So you have a 3D printer and a 3D file, but now what? Well, you have to slice it up into layers and create a .GCODE file, which you’ll then send to your 3D printer. There are many options for slicing parts in preparation for 3D printing, but Slic3r’s nice because it’s open source, free to use, relatively quick, and extremely customizable.
I’ll describe how each of the many settings relates to the actions of your 3D printer, and how to correctly adjust them to optimize your machine for your application. I don’t have experience with tweaking all of these settings (there are a lot), but I’ll do my best to describe what they do.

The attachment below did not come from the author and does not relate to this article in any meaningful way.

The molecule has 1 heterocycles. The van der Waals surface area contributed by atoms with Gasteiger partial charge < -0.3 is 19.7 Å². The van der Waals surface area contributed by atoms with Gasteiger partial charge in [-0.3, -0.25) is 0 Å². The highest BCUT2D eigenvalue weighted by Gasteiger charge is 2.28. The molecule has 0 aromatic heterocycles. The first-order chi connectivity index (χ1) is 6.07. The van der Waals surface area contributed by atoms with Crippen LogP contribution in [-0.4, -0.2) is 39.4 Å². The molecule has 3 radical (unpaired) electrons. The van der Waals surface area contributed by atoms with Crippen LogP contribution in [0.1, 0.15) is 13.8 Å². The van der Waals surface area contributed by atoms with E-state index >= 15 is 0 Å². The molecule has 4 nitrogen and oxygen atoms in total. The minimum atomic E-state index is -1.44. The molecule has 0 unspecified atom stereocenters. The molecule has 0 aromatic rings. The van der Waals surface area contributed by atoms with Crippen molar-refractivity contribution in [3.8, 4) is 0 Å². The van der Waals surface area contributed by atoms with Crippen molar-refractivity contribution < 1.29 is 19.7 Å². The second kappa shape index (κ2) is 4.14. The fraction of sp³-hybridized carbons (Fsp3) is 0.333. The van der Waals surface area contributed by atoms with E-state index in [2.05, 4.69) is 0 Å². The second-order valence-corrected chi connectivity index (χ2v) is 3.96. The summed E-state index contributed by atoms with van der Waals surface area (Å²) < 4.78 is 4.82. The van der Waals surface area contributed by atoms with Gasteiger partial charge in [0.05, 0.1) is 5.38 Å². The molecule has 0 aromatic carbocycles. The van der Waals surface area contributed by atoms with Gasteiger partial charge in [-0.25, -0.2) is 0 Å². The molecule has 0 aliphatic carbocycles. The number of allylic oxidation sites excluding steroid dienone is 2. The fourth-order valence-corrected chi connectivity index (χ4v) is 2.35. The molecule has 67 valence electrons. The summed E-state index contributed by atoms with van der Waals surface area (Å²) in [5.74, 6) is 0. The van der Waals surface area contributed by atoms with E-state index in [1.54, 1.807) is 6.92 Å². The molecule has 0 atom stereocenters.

I recently read RichRap’s fantastic guide, Slic3r is Nicer, and recommend that you give it a read as well. Although Rich has a lot of nice photos and great explanations in his tutorial, it is almost a year old, and a lot has been added to Slic3r since then. Unlike me, he does cover extruder calibration in his tutorial, which is an optional, although beneficial, process.
The manufacturer of your 3D printer most likely provides either their default slicing settings, from which you’ll have to manually enter numbers into Slic3r, or an exported profile. If you have a .INI Slic3r profile, I’d recommend starting with that and tweaking settings from there (you can import a profile in Slic3r by going to File -> Import Config).
*Unless otherwise noted, photos of prints in progress are from John Abella.
*Main photo is from the Slic3r homepage.
Disclaimer: Despite the fact that I provide good starter settings here, there is no “set formula” that will work well for all machines, so experimentation is required if you really want to optimize your prints.